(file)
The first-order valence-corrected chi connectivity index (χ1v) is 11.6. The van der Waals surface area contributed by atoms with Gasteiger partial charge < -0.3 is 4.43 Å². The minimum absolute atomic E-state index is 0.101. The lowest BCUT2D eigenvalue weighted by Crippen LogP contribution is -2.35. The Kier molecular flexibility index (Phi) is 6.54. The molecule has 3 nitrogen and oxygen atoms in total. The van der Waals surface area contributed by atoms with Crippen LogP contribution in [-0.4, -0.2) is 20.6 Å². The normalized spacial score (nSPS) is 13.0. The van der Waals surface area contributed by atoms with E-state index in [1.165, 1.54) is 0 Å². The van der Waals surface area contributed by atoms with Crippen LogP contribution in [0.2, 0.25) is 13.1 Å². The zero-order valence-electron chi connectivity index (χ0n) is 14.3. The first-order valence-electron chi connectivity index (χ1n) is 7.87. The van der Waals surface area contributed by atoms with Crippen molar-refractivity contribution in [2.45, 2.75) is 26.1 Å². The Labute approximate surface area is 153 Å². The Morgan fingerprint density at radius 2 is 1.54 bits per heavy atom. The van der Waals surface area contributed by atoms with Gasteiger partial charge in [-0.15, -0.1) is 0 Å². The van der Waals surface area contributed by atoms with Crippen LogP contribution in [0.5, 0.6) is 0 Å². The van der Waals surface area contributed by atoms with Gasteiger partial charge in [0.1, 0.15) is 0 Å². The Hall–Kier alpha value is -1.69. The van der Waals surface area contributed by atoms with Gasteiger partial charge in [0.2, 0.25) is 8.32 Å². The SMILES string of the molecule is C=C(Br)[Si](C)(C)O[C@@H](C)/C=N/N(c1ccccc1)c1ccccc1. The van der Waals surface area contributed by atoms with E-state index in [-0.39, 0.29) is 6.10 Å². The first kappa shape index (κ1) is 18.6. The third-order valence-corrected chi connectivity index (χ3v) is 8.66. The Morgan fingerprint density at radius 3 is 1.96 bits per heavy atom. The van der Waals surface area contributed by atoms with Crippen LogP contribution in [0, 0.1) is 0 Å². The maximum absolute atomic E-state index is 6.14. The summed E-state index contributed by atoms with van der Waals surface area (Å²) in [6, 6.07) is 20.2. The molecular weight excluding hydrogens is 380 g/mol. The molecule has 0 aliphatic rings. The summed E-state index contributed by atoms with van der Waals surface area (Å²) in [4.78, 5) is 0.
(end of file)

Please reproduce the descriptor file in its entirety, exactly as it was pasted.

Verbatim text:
The first-order valence-corrected chi connectivity index (χ1v) is 11.6. The van der Waals surface area contributed by atoms with Gasteiger partial charge < -0.3 is 4.43 Å². The minimum absolute atomic E-state index is 0.101. The lowest BCUT2D eigenvalue weighted by Crippen LogP contribution is -2.35. The Kier molecular flexibility index (Phi) is 6.54. The molecule has 3 nitrogen and oxygen atoms in total. The van der Waals surface area contributed by atoms with Crippen LogP contribution in [-0.4, -0.2) is 20.6 Å². The normalized spacial score (nSPS) is 13.0. The van der Waals surface area contributed by atoms with E-state index in [1.165, 1.54) is 0 Å². The van der Waals surface area contributed by atoms with Crippen LogP contribution in [0.2, 0.25) is 13.1 Å². The zero-order valence-electron chi connectivity index (χ0n) is 14.3. The first-order valence-electron chi connectivity index (χ1n) is 7.87. The van der Waals surface area contributed by atoms with Crippen molar-refractivity contribution in [2.45, 2.75) is 26.1 Å². The Labute approximate surface area is 153 Å². The Morgan fingerprint density at radius 2 is 1.54 bits per heavy atom. The van der Waals surface area contributed by atoms with Gasteiger partial charge in [-0.15, -0.1) is 0 Å². The van der Waals surface area contributed by atoms with Crippen LogP contribution in [0.5, 0.6) is 0 Å². The van der Waals surface area contributed by atoms with Gasteiger partial charge in [0.1, 0.15) is 0 Å². The Hall–Kier alpha value is -1.69. The van der Waals surface area contributed by atoms with Gasteiger partial charge in [0.2, 0.25) is 8.32 Å². The SMILES string of the molecule is C=C(Br)[Si](C)(C)O[C@@H](C)/C=N/N(c1ccccc1)c1ccccc1. The van der Waals surface area contributed by atoms with E-state index in [-0.39, 0.29) is 6.10 Å². The first kappa shape index (κ1) is 18.6. The third-order valence-corrected chi connectivity index (χ3v) is 8.66. The Morgan fingerprint density at radius 3 is 1.96 bits per heavy atom. The van der Waals surface area contributed by atoms with Crippen LogP contribution in [0, 0.1) is 0 Å². The maximum absolute atomic E-state index is 6.14. The summed E-state index contributed by atoms with van der Waals surface area (Å²) in [6, 6.07) is 20.2. The molecular weight excluding hydrogens is 380 g/mol. The molecule has 0 aliphatic rings. The summed E-state index contributed by atoms with van der Waals surface area (Å²) in [4.78, 5) is 0.